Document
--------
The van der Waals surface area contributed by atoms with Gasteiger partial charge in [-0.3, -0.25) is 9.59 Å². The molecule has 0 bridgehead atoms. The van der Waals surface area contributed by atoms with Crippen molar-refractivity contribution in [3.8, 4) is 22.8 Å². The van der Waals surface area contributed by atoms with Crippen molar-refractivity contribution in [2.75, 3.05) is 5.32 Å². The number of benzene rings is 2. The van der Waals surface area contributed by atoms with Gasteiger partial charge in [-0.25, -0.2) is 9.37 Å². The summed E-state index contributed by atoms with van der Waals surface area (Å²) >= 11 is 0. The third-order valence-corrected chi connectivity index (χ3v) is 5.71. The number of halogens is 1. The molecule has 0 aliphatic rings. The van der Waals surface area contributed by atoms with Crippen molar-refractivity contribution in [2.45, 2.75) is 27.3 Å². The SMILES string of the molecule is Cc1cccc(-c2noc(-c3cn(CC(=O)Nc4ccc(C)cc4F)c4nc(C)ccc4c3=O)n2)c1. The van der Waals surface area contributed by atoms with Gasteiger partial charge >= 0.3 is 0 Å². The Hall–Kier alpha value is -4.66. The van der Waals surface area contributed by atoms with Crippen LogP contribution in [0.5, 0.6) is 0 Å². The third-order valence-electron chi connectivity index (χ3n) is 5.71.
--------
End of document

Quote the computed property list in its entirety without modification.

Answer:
The van der Waals surface area contributed by atoms with Gasteiger partial charge in [-0.3, -0.25) is 9.59 Å². The molecule has 0 bridgehead atoms. The van der Waals surface area contributed by atoms with Crippen molar-refractivity contribution in [3.8, 4) is 22.8 Å². The van der Waals surface area contributed by atoms with Crippen molar-refractivity contribution in [2.75, 3.05) is 5.32 Å². The number of benzene rings is 2. The van der Waals surface area contributed by atoms with Gasteiger partial charge in [-0.25, -0.2) is 9.37 Å². The summed E-state index contributed by atoms with van der Waals surface area (Å²) >= 11 is 0. The third-order valence-corrected chi connectivity index (χ3v) is 5.71. The number of halogens is 1. The molecule has 0 aliphatic rings. The van der Waals surface area contributed by atoms with Crippen molar-refractivity contribution in [2.45, 2.75) is 27.3 Å². The SMILES string of the molecule is Cc1cccc(-c2noc(-c3cn(CC(=O)Nc4ccc(C)cc4F)c4nc(C)ccc4c3=O)n2)c1. The van der Waals surface area contributed by atoms with Gasteiger partial charge >= 0.3 is 0 Å². The Hall–Kier alpha value is -4.66. The van der Waals surface area contributed by atoms with Crippen LogP contribution in [0.5, 0.6) is 0 Å². The third-order valence-electron chi connectivity index (χ3n) is 5.71.